Where can I buy KICK BACK?

That is a frequently asked question (FAQ) here at Chelsea Cain, Inc.  And here's the sad truth.  You can't buy it anywhere.  That's confusing, isn't it?  Because you can find it online, along with a lovely picture of the book jacket.  Here's the thing.  Simon and Schuster published ONE KICK.  Then, about the time I was supposed to turn in KICK BACK (and after S&S had posted the cover of KICK BACK and started taking pre-orders), my editor left S&S to go to Putnam.  And I went with her.  These things happen.  But lo the Internet.  It is, ironically, slow to catch up.  S&S will not be publishing KICK BACK.  Ever.  The book jacket - which is fantastic, by the way, right? - that will never be a thing in the world.  I hope - fingers crossed! - that Putnam will publish KICK BACK one day.  And my next Archie/Gretchen book!  (YES, I want to write one.)  But neither will be the NEXT book.  Putnam wants their own series.  Which is fair.  And it's going to be great!  I have a terrific idea, and I am hard at work on it.  If you love Archie, Gretchen, and/or Kick, you will like the new thing.  Thank you for your patience.  I am so sorry for all the confusion.  I'm especially sorry for not clearing it up sooner.  Weirdly, moving from one global corporation to another has been a bit of a legal headache.  And while I am not techincally cleared to talk about any of this yet, I also feel like you're all owed an explanation. Have I mentioned how nice you look?  REALLY nice.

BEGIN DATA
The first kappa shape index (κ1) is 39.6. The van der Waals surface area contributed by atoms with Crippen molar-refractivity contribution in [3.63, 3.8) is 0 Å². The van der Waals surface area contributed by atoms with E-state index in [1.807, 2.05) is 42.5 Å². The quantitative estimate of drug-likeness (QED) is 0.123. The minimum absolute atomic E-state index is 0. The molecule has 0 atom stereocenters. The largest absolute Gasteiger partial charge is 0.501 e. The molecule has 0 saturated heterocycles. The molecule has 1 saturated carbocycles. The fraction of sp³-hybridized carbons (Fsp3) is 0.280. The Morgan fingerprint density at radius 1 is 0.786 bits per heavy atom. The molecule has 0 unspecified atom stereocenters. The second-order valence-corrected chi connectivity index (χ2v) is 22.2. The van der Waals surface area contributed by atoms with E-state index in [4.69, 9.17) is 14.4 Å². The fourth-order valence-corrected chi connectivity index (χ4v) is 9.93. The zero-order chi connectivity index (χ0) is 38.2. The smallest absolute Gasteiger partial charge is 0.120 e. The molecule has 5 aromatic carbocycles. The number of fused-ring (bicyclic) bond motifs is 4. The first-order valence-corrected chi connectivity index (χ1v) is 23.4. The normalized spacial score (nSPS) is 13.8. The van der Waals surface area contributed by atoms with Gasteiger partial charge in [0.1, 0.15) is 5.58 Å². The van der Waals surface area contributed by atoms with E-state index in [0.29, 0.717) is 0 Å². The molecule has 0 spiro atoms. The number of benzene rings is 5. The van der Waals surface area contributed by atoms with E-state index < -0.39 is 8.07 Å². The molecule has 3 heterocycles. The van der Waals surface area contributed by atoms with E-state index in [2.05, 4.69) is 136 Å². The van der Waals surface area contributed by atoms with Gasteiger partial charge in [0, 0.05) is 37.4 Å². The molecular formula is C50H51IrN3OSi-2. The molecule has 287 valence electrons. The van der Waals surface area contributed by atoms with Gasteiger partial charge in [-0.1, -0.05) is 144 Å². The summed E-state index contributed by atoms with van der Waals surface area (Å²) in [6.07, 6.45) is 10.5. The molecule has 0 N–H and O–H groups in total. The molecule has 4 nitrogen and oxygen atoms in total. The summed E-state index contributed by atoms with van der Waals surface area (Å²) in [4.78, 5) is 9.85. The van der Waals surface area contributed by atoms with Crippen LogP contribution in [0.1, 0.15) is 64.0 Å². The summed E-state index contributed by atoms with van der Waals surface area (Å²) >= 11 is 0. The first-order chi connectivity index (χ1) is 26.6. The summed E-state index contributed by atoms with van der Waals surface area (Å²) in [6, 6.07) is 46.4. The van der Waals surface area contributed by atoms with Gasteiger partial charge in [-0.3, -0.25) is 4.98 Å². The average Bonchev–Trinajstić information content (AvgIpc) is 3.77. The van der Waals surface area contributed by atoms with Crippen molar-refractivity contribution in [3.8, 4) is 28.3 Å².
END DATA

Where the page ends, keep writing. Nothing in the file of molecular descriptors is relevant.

Hello, Person.

Mockingbird #3 is available in comic book stores (along with #1 and #2).  Issue #4 comes out June 29th.  Comic book stores are great.  Do not be afraid.  You can find out where your local comic book store is here:  And YES, I know.  And YES, I'm working on another thriller.  And NO, I can't tell you anything about it yet...because publishing is a shadowy, covert busines.  No, it's not.  They just like to surprise you.  It is silly of them. 

You look terrific, by the way.



Geeking out with CBR


Comic Book Resources (CBR) recently interviewed me about my upcoming Mockingbird comic book.  I did a little name dropping.